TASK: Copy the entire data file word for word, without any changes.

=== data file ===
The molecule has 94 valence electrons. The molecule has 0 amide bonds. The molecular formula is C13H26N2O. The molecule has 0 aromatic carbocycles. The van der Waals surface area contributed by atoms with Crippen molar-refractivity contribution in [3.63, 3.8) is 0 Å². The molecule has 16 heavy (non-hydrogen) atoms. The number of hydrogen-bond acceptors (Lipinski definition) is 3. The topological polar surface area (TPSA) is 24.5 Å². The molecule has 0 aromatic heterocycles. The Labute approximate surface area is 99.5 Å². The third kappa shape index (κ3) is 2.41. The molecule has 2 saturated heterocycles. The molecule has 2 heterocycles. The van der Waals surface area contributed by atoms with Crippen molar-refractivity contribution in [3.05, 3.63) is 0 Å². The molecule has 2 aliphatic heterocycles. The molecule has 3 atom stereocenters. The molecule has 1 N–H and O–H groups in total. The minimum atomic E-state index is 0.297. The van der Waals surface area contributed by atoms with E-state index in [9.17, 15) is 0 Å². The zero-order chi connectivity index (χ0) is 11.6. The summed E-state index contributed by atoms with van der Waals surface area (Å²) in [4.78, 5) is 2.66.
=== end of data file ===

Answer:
The molecule has 94 valence electrons. The molecule has 0 amide bonds. The molecular formula is C13H26N2O. The molecule has 0 aromatic carbocycles. The van der Waals surface area contributed by atoms with Crippen molar-refractivity contribution in [3.63, 3.8) is 0 Å². The molecule has 16 heavy (non-hydrogen) atoms. The number of hydrogen-bond acceptors (Lipinski definition) is 3. The topological polar surface area (TPSA) is 24.5 Å². The molecule has 0 aromatic heterocycles. The Labute approximate surface area is 99.5 Å². The third kappa shape index (κ3) is 2.41. The molecule has 2 saturated heterocycles. The molecule has 2 heterocycles. The van der Waals surface area contributed by atoms with Crippen molar-refractivity contribution in [3.05, 3.63) is 0 Å². The molecule has 2 aliphatic heterocycles. The molecule has 3 atom stereocenters. The molecule has 1 N–H and O–H groups in total. The minimum atomic E-state index is 0.297. The van der Waals surface area contributed by atoms with E-state index in [9.17, 15) is 0 Å². The zero-order chi connectivity index (χ0) is 11.6. The summed E-state index contributed by atoms with van der Waals surface area (Å²) in [4.78, 5) is 2.66.